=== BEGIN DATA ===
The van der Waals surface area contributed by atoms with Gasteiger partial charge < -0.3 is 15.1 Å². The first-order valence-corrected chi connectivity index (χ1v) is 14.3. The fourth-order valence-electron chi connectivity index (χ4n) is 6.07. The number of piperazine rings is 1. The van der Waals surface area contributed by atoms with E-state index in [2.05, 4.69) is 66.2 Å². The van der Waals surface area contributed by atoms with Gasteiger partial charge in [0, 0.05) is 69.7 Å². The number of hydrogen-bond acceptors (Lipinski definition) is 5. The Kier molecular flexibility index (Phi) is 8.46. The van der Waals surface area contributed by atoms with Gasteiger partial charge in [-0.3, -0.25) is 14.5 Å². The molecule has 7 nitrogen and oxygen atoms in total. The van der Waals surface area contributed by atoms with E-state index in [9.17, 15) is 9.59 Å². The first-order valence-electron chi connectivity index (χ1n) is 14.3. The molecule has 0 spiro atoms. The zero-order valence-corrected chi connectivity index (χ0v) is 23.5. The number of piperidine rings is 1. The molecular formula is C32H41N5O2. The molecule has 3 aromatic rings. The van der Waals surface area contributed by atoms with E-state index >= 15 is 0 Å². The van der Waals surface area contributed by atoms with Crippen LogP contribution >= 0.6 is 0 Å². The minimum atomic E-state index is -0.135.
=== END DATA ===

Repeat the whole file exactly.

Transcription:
The van der Waals surface area contributed by atoms with Gasteiger partial charge < -0.3 is 15.1 Å². The first-order valence-corrected chi connectivity index (χ1v) is 14.3. The fourth-order valence-electron chi connectivity index (χ4n) is 6.07. The number of piperazine rings is 1. The van der Waals surface area contributed by atoms with E-state index in [2.05, 4.69) is 66.2 Å². The van der Waals surface area contributed by atoms with Gasteiger partial charge in [0, 0.05) is 69.7 Å². The number of hydrogen-bond acceptors (Lipinski definition) is 5. The Kier molecular flexibility index (Phi) is 8.46. The van der Waals surface area contributed by atoms with Gasteiger partial charge in [-0.3, -0.25) is 14.5 Å². The molecule has 7 nitrogen and oxygen atoms in total. The van der Waals surface area contributed by atoms with E-state index in [9.17, 15) is 9.59 Å². The first-order valence-electron chi connectivity index (χ1n) is 14.3. The molecule has 0 spiro atoms. The zero-order valence-corrected chi connectivity index (χ0v) is 23.5. The number of piperidine rings is 1. The molecular formula is C32H41N5O2. The molecule has 3 aromatic rings. The van der Waals surface area contributed by atoms with E-state index >= 15 is 0 Å². The van der Waals surface area contributed by atoms with Crippen LogP contribution >= 0.6 is 0 Å². The minimum atomic E-state index is -0.135.